Good relationships are based on open, honest communication. A major part of that communication involves the ability to talk to your partner. Unfortunately, many of us are terrible listeners. When other people talk, we have the tendency to nod, make eye contact, and other signs we're apparently paying attention.
It's a learned response, though. Most of the time we're not really processing what the other person is saying. We're either thinking of what we're going to say next or off in our own little worlds imagining what we're goin g to cook for dinner that night.
The result- communication completely breaks down.
The first step to good communication is actually listening to what your partner is saying. We need to become active listeners. We have to process what the other person is saying by thinking about it. Fortunately it's a pretty easy skill to learn. We'll break it down into two parts.
When your partner says something, reword it an repeat it back to them. If they come home from work and say "Today was a rough day. I had to file a lot of TPS reports."
You respond with "I understand today was difficult because you had a large number of TPS reports to file."
That's all there is to it. Practice this technique for a few days. When it begins to feel more natural, move on to step two.
Now we're going to interpret our partner's emotional state in our repeated response. Instead of just rewording their statement, try to interpret their emotions along with the cause. For example:
"I just got off the phone with my sister. She's such a bitch. I can't believe she wore my yellow dress to that party."
You'd respond with "You feel angry your sister wore your dress."
This gives your partner a chance to correct you should you be wrong about the emotion or the cause of the emotion. This process assures you're really hearing what they're saying because it forces you to interpret. Interpretation requires a degree of deep thought. Once we really hear what our partner is saying, we can then work on other more advanced elements of interpersonal communication.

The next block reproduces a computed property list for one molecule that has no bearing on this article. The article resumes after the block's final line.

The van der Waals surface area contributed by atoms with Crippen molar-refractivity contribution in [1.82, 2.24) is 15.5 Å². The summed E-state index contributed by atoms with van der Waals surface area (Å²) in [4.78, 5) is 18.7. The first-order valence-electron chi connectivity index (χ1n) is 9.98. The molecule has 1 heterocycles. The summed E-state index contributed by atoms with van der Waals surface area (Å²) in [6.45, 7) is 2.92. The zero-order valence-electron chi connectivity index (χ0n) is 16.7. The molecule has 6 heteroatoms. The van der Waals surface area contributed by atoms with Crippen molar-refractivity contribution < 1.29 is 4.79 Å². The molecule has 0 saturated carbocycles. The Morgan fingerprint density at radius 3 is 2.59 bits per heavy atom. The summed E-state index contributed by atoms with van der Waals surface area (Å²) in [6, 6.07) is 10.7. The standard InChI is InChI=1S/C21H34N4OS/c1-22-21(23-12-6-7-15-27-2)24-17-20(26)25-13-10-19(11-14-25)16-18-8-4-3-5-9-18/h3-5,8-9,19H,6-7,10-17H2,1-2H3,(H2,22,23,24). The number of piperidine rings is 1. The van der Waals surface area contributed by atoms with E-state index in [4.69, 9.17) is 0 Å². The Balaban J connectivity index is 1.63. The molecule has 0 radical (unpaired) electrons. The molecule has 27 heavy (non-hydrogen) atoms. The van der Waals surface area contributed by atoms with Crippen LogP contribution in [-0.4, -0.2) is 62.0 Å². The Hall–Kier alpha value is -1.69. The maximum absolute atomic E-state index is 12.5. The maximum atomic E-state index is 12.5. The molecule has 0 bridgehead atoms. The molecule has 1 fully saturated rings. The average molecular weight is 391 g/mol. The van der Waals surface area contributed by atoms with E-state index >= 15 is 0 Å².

Give it a shot for a week or two. When communication breaks down in relationships, the best way to get it back is to learn the necessary skills. This is the first such skill. Get to work!
This is sort of a sidebar that has nothing to do with the actual practice... just the story of why I'm pretty good at this skill. It may be useful for those of you that have people in your life that don't seem to be very good at listening to others talk. ;-)
I always assumed all people used active listening. I didn't realize most people didn't until my late 20's. Yes, I can be a bit dense sometimes.
I always did it out of necessity. I have a memory disorder called auditory processing disorder, which is sort of like dyslexia for hearing instead of vision. My brain holds on to auditory information a fraction of a second too long, which interferes with new information coming in. It requires me to decipher every part of a conversation, which includes processing what was said to give it context, watching body language, and reading lips. If I can decipher what a person says, I'll have already thought about it.
Of course, there's a serious trade-off. Like a dyslexic trying to read a textbook, my ability to follow a conversation is seriously hampered by loud environments, soft or high-pitch talkers, or party atmospheres. I hate talking on phones, too. Auditory information without visual cues can be close to impossible to understand and is very mentally exhausting.
If you know someone that seems to suffer from the same problems, Google "auditory processing disorder." There's some great information out there to help people understand why they seemingly can't "hear", even if they have perfect hearing.